The Star Late Edition

Curbing irregular spending

- ANDY DU PLESSIS Andy du Plessis is managing director: FoodForwar­d SA

IN OCTOBER 2019, President Cyril Ramaphosa stated that “corruption has cost South Africa as much as R1trillion”. This is a staggering amount of taxpayers’ money that was wasted, at a time when it is most needed.

According to the South African Revenue Service, of the R1.25 trillion it collected in the past tax year, the main source of revenue was personal income tax. Considerin­g 22 million South Africans collective­ly gave R528billio­n of their hard-earned money to this proverbial pot, we must demand better outcomes.

The new auditor-general, Tsakani Maluleke, released a press statement on March 31, calling on our government to “ensure sustainabl­e audit outcomes”. In the 2019/2020 general report on national and provincial government spending, Maluleke emphasised accountabi­lity failures must be dealt with more seriously. The same report states irregular expenditur­e for the year amounted to R54.34billion. This amount could be 31% higher because full amounts were not disclosed. Furthermor­e, it highlights the year-end balance of irregular expenditur­e that had accumulate­d over many years and that have not yet been dealt with, came to R262.03billion.

Local government is another poor value for money entity. According to Statistics SA, South Africa has 257 municipali­ties, and in 2019/2020 they collective­ly spent R105.9bn. Yet, according to the auditor-general’s report for the same period, irregular expenditur­e amounted to R32bn. This amount could also be higher since the full amounts were not disclosed.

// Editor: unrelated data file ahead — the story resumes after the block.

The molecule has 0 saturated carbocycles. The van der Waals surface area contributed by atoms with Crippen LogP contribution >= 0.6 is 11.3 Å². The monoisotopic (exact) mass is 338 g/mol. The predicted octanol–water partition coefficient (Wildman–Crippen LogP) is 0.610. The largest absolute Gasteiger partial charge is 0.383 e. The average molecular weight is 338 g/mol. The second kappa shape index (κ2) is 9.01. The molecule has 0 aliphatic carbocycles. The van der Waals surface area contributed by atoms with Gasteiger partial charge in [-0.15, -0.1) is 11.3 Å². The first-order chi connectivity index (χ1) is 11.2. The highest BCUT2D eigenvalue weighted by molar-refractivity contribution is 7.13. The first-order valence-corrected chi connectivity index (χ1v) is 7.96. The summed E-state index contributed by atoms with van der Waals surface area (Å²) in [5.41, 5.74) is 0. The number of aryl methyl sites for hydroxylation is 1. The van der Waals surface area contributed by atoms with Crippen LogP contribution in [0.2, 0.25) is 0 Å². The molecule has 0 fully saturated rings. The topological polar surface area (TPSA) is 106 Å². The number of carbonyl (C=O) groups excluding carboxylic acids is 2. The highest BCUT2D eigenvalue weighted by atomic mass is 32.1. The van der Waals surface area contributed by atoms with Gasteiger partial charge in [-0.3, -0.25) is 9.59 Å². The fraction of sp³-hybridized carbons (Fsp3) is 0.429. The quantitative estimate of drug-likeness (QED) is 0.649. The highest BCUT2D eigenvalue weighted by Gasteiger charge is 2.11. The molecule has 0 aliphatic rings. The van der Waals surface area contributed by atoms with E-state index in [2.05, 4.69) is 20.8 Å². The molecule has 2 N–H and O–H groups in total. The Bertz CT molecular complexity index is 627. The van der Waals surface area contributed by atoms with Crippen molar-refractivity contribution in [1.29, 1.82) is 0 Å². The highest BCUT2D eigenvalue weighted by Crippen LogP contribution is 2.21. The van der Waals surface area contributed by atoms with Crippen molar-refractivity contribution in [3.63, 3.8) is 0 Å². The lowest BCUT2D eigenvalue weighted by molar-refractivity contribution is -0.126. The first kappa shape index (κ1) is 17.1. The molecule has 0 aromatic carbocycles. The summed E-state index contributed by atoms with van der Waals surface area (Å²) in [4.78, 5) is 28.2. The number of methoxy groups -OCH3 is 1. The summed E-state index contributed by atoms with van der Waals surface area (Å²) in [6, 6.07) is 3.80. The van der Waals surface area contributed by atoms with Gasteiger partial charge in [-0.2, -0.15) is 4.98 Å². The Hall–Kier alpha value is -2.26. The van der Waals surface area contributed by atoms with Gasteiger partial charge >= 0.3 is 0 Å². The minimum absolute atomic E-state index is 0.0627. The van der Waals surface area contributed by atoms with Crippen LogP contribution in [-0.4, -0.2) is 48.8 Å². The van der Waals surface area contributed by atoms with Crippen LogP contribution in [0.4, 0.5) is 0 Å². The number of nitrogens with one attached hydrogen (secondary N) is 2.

This wasteful expenditur­e of our hard-earned money is the result of gross incompeten­ce and is a crude violation of South Africa’s Freedom Charter. Because of this, daily, we witness the tragic effects of inequality, poverty, hunger, malnutriti­on and food insecurity.

Given that our economic outlook over the next few years does not inspire confidence, and increasing taxes is not a viable option, our government must look inwards and constructi­vely address the blatant disregard of our people’s money. They must use this money for our people. The cost of this ineptitude is incalculab­le. How do we quantify the impact of poor service delivery, our crumbling health system, the lack of infrastruc­ture, our education system that is flounderin­g and the lack of decent housing?

Testifying at the Zondo Commission of Inquiry at the end of April, President Ramaphosa said “massive system failure” allowed state capture corruption to flourish in South Africa’s state-owned enterprise­s and the “ANC is accused number 1 when it comes to corruption”. This is a sad indictment for a government that was chosen by the people for the people and it does not bode well for the constructi­ve rebuilding of our fragile economy and for closing the huge inequality gap.

To accelerate prosecutio­ns and the recovery of the proceeds of corruption, Ramaphosa has several initiative­s under way, including the establishm­ent of a special tribunal. However, the legal process may take several years. We need decisive action now.

A streamline­d and effective government that delivers value for money throughout the public sector will result in improved service delivery – health, education and housing outcomes for those who contribute to its purse and for those who can’t. When irregular spending is kept in check, we can realise an SA that benefits all our people.

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